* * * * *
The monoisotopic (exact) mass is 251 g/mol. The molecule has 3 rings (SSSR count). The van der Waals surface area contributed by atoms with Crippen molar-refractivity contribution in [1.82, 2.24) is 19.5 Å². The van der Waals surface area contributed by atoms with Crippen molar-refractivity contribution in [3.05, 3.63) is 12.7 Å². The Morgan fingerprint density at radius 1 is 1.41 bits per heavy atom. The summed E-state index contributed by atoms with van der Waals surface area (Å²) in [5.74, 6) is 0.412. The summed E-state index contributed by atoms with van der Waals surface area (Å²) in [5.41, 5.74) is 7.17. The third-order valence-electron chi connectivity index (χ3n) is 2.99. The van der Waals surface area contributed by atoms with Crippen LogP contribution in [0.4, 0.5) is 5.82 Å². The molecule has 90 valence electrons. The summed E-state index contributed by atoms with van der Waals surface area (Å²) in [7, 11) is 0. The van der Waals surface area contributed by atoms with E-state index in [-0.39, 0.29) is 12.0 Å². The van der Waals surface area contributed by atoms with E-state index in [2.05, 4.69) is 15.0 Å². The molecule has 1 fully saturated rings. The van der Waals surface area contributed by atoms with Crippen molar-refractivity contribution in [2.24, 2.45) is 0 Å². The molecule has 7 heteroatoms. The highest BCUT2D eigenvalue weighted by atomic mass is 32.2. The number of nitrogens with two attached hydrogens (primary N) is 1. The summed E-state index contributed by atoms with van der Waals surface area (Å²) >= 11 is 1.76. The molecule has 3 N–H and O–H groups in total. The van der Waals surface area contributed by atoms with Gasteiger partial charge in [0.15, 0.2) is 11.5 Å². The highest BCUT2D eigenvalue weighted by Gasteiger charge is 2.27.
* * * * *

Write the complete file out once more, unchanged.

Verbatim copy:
The monoisotopic (exact) mass is 251 g/mol. The molecule has 3 rings (SSSR count). The van der Waals surface area contributed by atoms with Crippen molar-refractivity contribution in [1.82, 2.24) is 19.5 Å². The van der Waals surface area contributed by atoms with Crippen molar-refractivity contribution in [3.05, 3.63) is 12.7 Å². The Morgan fingerprint density at radius 1 is 1.41 bits per heavy atom. The summed E-state index contributed by atoms with van der Waals surface area (Å²) in [5.74, 6) is 0.412. The summed E-state index contributed by atoms with van der Waals surface area (Å²) in [5.41, 5.74) is 7.17. The third-order valence-electron chi connectivity index (χ3n) is 2.99. The van der Waals surface area contributed by atoms with Crippen LogP contribution in [0.4, 0.5) is 5.82 Å². The molecule has 90 valence electrons. The summed E-state index contributed by atoms with van der Waals surface area (Å²) in [7, 11) is 0. The van der Waals surface area contributed by atoms with E-state index in [-0.39, 0.29) is 12.0 Å². The van der Waals surface area contributed by atoms with E-state index in [2.05, 4.69) is 15.0 Å². The molecule has 1 fully saturated rings. The van der Waals surface area contributed by atoms with Crippen molar-refractivity contribution in [2.24, 2.45) is 0 Å². The molecule has 7 heteroatoms. The highest BCUT2D eigenvalue weighted by atomic mass is 32.2. The number of nitrogens with two attached hydrogens (primary N) is 1. The summed E-state index contributed by atoms with van der Waals surface area (Å²) >= 11 is 1.76. The molecule has 3 N–H and O–H groups in total. The van der Waals surface area contributed by atoms with Gasteiger partial charge in [0.15, 0.2) is 11.5 Å². The highest BCUT2D eigenvalue weighted by Gasteiger charge is 2.27.